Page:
> >>>>> with a slight twist.  (And note the references to Jesse and Jon.).
> The
> >>>>> derivation of _cock_ ‘vulva’ (as opposed to ‘clitoris’) from
> >>> _coquille_ was
> >>>>> indeed entertained in our earlier colloquies but, if memory serves,
> >>>>> dismissed (or at least vigorously challenged).
> >>>>>
> >>>>> LH
> >>>>>
> >>>>> P.S.  Nice glosswork by Lauren Gawne, but can someone who labors in
> the
> >>>>> vineyards of antique umliterature really have been innocent of
> >>>>> “cockstand”?
> >>>>>
> >>>>>
> >>>>> =======================
> >>>>> Cock (female genitals)
> >>>>>
> >>>>> “If he did, did they go far enough to touch that little cock at the
> >>> end of
> >>>>> your cunt?” (3 December 1909)
> >>>>>
> >>>>> The use of ‘cock’ to mean clitoris is uncommon. There’s no
> attestation
> >>> in
> >>>>> the OED, MW or even Green’s Dictionary of Slang.
> >>>>>
> >>>>> Update: The above paragraph previously read: “The use of ‘cock’ to
> mean
> >>>>> female genitalia rather than male is uncommon.” There is an entry in
> >>>>> Green’s Dictionary of Slang for ‘cock’ meaning female genitals in
> >>> general,
> >>>>> and attested use in British English from 1833. He gives the origin as
> >>> the
> >>>>> French coquille (a shell of the kind like an oyster or cockle). This
> >>> sense
> >>>>> of ‘cock’ has also been the predominent sense in Southern American
> >>> English.
> >>>>> In an article on the US ‘cock’ dialect divide, Jesse Sheidlower notes
> >>> that
> >>>>> in Historical Dictionary of American Slang the earliest record of
> >>> ‘cock’
> >>>>> for female genitalia is 1867. I learnt a thing today.
> >>>>>
> >>>>> Other example:
> >>>>>
> >>>>> “Tickle your little cockey while you write to make you say worse and
> >>>>> worse.” (9 December 1909)
> >>>>> ======================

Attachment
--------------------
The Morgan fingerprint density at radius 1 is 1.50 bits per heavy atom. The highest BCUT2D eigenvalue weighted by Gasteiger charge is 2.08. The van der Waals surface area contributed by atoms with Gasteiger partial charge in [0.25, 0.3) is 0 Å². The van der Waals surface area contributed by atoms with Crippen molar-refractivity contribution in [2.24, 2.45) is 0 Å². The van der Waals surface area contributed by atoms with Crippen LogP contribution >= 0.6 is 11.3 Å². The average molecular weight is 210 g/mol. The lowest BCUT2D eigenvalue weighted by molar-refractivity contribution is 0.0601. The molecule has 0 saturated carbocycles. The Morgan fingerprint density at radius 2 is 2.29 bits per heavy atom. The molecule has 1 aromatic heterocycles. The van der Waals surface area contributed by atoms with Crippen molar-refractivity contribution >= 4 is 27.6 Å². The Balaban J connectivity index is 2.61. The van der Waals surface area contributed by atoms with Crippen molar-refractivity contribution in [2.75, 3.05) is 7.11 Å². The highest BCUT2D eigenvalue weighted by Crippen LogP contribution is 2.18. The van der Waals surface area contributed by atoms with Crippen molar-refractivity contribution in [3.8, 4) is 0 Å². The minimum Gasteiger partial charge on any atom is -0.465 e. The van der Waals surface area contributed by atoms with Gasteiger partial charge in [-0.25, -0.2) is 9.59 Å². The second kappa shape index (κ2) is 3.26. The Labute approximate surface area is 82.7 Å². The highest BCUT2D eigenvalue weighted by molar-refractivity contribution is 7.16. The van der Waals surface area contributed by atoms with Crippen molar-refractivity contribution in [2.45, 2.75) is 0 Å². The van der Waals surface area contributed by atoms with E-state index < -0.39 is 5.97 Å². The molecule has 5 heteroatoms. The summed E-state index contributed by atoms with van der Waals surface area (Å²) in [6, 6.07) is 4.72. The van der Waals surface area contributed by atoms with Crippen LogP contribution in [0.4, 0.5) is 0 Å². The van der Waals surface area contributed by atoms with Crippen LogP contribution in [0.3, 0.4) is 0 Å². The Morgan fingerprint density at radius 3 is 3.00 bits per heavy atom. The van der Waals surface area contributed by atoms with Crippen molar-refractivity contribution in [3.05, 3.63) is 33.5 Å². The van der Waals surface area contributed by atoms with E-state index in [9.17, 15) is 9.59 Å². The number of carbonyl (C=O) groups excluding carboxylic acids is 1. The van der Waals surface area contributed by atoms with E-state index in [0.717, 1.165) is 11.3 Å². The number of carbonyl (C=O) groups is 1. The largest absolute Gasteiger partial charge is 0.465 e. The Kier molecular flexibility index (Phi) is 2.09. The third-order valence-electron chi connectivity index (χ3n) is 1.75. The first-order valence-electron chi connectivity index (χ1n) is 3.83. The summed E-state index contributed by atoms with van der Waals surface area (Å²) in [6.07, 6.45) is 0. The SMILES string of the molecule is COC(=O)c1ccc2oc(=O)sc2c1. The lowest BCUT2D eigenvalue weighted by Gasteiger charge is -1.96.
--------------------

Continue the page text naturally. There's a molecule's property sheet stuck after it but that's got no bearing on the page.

> >>>>>
> >>>>>> On Aug 6, 2018, at 10:22 AM, Andy Bach <afbach at GMAIL.COM> wrote:
> >>>>>>
> >>>>>>> On Mon, Jul 30, 2018 at 7:34 PM, Jonathan Lighter <
> >>>>> wuxxmupp2000 at gmail.com>
> >>>>>>>> wrote:
> >>>>>>>> A handy guide from Iva Cheung on the Strong Language blog...
> >>>>>>>>
> >>>>>>>>
> >>> https://stronglang.wordpress.com/2015/01/31/units-of-fucking-measure/
> >>>>>>>>
> >>>>>>
> >>>>>>
> >>>>>> Interesting site - they offer up yet another "mickey" which might
> help
> >>>>> the
> >>>>>> "take the mickey out of" search, from James Joyce's lecherous
> letters
> >>> to
> >>>>>> his wife, Nora:
> >>>>>>
> >>>>>
> >>> https://stronglang.wordpress.com/2017/05/08/fuckbird-
> cockstand-and-frigging-some-annotations-of-james-joyces-
> erotic-letters-to-his-wife-nora-barnacle/
> >>>>>> Mickey
> >>>>>> “gently take out your lover’s fat mickey, lap it up in your moist
> >>> mouth”
> >>>>> (8
> >>>>>> December 1909)
> >>>>>>
> >>>>>> This is a predominantly Irish English slang term for penis. Two of
> the
> >>>>> four
> >>>>>> quotes in the OED for the term are from Joyce (one of which is from
> >>> these
> >>>>>> letters). Be careful though, ‘Mickey’ is a lot of things to a lot of
> >>>>>> different people, not only is it a cartoon mouse, but also a Roman
> >>>>> Catholic
> >>>>>> or Irish person, or (I assume by extension) a potato (US English), a
> >>>>>> bullock or noisy miner bird (Australian English) or a small bottle
> of
> >>>>>> liquor (Canadian English).
> >>>>>>
> >>>>>> --
> >>>>>>
> >>>>>> a
> >>>>>>
> >>>>>> Andy Bach,
> >>>>>> afbach at gmail.com
> >>>>>> 608 658-1890 cell
> >>>>>> 608 261-5738 wk
> >>>>>>
> >>>>>> ------------------------------------------------------------
> >>>>>> The American Dialect Society - http://www.americandialect.org
> >>>>>
> >>>>> ------------------------------------------------------------
> >>>>> The American Dialect Society - http://www.americandialect.org
> >>>>>
> >>>>
> >>>>
> >>>> --
> >>>> "If the truth is half as bad as I think it is, you can't handle the
> >>> truth."
> >>>>
> >>>> ------------------------------------------------------------
> >>>> The American Dialect Society - http://www.americandialect.org
> >>>
> >>> ------------------------------------------------------------
> >>> The American Dialect Society - http://www.americandialect.org
> >>>
> >>
> >>
> >> --
> >> "If the truth is half as bad as I think it is, you can't handle the
> truth."
> >>
> >
> >
> > --
> > "If the truth is half as bad as I think it is, you can't handle the
> truth."
> >
> > ------------------------------------------------------------
> > The American Dialect Society - http://www.americandialect.org
>
> ------------------------------------------------------------
> The American Dialect Society - http://www.americandialect.org
>



-- 

a

Andy Bach,
afbach at gmail.com
608 658-1890 cell
608 261-5738 wk

------------------------------------------------------------
The American Dialect Society - http://www.americandialect.org


More information about the Ads-l mailing list